The age of the fraggons has ended, but their story is far from over.
Stalking the newly formed tundra, following the migratory herds, the arctic fraggon evolved from a close cousin to the steppe fraggon, and is only distantly related to the catastrophic and splendid fraggons.
Every part of the arctic fraggon is perfectly adapted for the encroaching ice age. Its sleek, low slung body offers little resistance for chilled air seeking to sap its body heat. Blubbery fat and a thick hide protect its precious heat and moisture. Tiny eyes and ears can seal themselves away from the wind on a relatively small head, with little surface area to expose. Its most unique adaptation is its thick coating of ‘fur’ protecting its underside and vital organs. Each strand of ‘fur’ is a thick dermal papillae, a blood-filled tube of flesh, skin and fat that traps warm air against the fraggon’s body. The fraggon can hunker into a pile of snow, expose only its impermeable hide, and trap warm air against its body for an extended period of time, enough to weather powerful storms.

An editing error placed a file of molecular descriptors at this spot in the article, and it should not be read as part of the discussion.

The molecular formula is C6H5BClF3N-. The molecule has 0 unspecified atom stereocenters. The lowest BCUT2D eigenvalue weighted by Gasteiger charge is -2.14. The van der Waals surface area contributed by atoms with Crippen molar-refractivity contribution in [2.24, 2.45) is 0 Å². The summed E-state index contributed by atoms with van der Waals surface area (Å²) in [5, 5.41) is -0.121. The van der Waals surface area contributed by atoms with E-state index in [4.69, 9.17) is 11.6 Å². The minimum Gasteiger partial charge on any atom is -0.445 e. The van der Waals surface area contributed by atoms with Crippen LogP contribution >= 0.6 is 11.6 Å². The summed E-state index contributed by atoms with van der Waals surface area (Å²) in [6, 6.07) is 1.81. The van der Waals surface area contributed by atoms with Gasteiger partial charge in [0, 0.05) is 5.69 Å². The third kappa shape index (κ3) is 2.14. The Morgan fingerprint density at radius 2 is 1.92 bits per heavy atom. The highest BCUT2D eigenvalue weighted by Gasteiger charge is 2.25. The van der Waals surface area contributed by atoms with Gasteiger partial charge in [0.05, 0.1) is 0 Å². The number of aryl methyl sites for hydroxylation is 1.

Despite its adaptations, the range of the fraggon, and other amphibian-derived megafauna can go nowhere near as far north as the ranges of comparable mammalian creatures from our timeline. Despite their dominance, amphibians in the Amphiterra timeline have yet to develop a heat system as efficient as that of their mammalian counterparts. On the whole, the Amphiterran ice age is less brutal than our own, yet just as deadly to great swaths of the local fauna.